RR: I think you are right, Collin. I think that Ivanhoe is a metaphor for the market conditions in mining today with the exception, of course, of gold companies. You have a guy who is literally the most successful mine financier of the last 60 years; a guy who found the Fort Knox deposit which has now produced, I think, about 10 million ounces of gold. He found the Voisey’s Bay nickel deposit, the most important nickel sulfide deposit discovered in this hemisphere in the last hundred years. Of course, Oyu Tolgoi, a world class copper-gold discovery in Mongolia that will be producing, Collin, for your lifetime, not just mine, 700,000 ounces a year of by-product gold.

Now in one wrapper— the superlatives that you use for this are incredible. He has a platinum deposit in South Africa. That is the probably the largest undeveloped precious metals deposit in the world; platinum-dominant, not gold-dominant, of course. He really has two copper discoveries: Kakula and Kamoa, which are two of the most important copper discoveries in the last fifty years. His throwaway asset, if you will, is the best copper zinc deposit in the world. This in as you point out a billion dollar market capitalization with an excess of $500 million in cash. The enterprise value on this is about $500 million US dollars. When people ask me how far you can run with a $500 million enterprise value I am reminded that his last effort, also named Ivanhoe, ran to a $16 billion market cap. This is a truly exceptional set of circumstances.

It is also worth noting that the platinum deposit has a fairly interesting partner in the government of Japan which pay just a shy of $300 million for a 10% interest in deposit. That would seem to value Robert’s side at $2.7 billion assuming that government of Japan did not make an egregious mistake. The point of it is that this is anomalously cheap. Why? Well, large capital expenditures needed to put the projects in production. But with partners like Zijin Mining, the government of China, and the government of Japan one would think that the company might have access to that kind of financing, and, secondly, because the countries that they operate in: South Africa and Congo.

My own experience is that very high quality deposits really financed themselves almost irrespective of jurisdiction. Remember that his last effort was in Mongolia before the mining industry could spell Mongolia.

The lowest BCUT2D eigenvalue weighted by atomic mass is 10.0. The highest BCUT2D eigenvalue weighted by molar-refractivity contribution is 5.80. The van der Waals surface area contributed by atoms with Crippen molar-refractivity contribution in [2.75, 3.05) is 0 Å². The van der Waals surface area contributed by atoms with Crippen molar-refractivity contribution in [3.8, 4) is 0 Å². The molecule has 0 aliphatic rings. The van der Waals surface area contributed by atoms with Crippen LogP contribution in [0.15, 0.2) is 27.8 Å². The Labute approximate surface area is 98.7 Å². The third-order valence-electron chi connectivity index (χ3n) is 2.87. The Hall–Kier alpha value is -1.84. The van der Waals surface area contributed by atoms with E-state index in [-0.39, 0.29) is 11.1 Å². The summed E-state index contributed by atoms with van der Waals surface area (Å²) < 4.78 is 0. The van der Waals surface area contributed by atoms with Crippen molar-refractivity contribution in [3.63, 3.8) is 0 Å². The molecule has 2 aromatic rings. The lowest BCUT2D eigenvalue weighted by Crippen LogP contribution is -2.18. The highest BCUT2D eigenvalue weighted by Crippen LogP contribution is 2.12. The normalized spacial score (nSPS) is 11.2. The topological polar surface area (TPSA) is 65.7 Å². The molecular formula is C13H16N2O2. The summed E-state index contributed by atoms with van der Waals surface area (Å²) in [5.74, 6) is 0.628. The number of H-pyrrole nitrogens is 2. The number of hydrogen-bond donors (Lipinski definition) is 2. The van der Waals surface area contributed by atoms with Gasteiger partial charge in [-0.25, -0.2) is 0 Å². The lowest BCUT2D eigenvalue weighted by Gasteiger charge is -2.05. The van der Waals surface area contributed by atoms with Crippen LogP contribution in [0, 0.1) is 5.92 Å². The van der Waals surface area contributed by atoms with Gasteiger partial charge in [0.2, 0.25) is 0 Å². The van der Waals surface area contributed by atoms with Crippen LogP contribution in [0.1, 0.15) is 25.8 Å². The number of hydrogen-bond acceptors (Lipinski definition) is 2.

CK: First Majestic Silver Corp. has been our sponsor for the last year on Palisade Radio. I believe they have been the best or one of the best performing mining companies on the Canadian Exchange since this bull market started. Keith Neumeyer, the all-star there gave a great talk about silver. I do not necessarily want to focus on First Majestic Silver Corp. here, but his point was the benefit of having a primary producer with silver going up as the best performing commodity this year; just a tremendous amount of leverage that comes out of a company like First Majestic that plays specifically off of one commodity.

RR: Certainly in my experience, Collin, if past is prologue, one would expect the silver price to run further than the gold price. I am not sure why this is other than the lower unit cost in silver. But the other thing that I have examined in my 40 years in this business is that the silver equities, the pure silver equities, ultimately outperform any other precious metals equities simply, as you put, because of the scarcity value in the market.

As you know, Collin, most silver in the world is not produced from primary silver mines. It is produced rather as a consequence of by-product production from other base metal or other precious metals mines. The ability to find a pure play is hampered by their scarcity, and one would expect, again, if past is prologue that silver will outperform gold as a metal as it has in the last twelve months and the silver equities as a consequence of their scarcity will outperform the metal.

CK: Rick, what is your feelings on the market? I never ask for specific predictions, but we have had a couple weeks of I guess a rest in the junior space. It has not gone down but it has not really been surging in the last few weeks, and now we are going to be entering the fall season soon. A lot of people have said to me they think we are going to have just a massive rally coming in the fall here based on the time of the season and the gold prices moving up. Are you having a similar feeling?

RR: My own feeling is mixed. I think the precious metals equities, especially the juniors, needed a rest. Markets do not go straight up. They usually back and fill. That said, Collin, that is narrative. Our Chief Investment Officer at Sprott, Paul Wong, has been absolutely right on precious metals and precious metals equities the last five years trading them technically.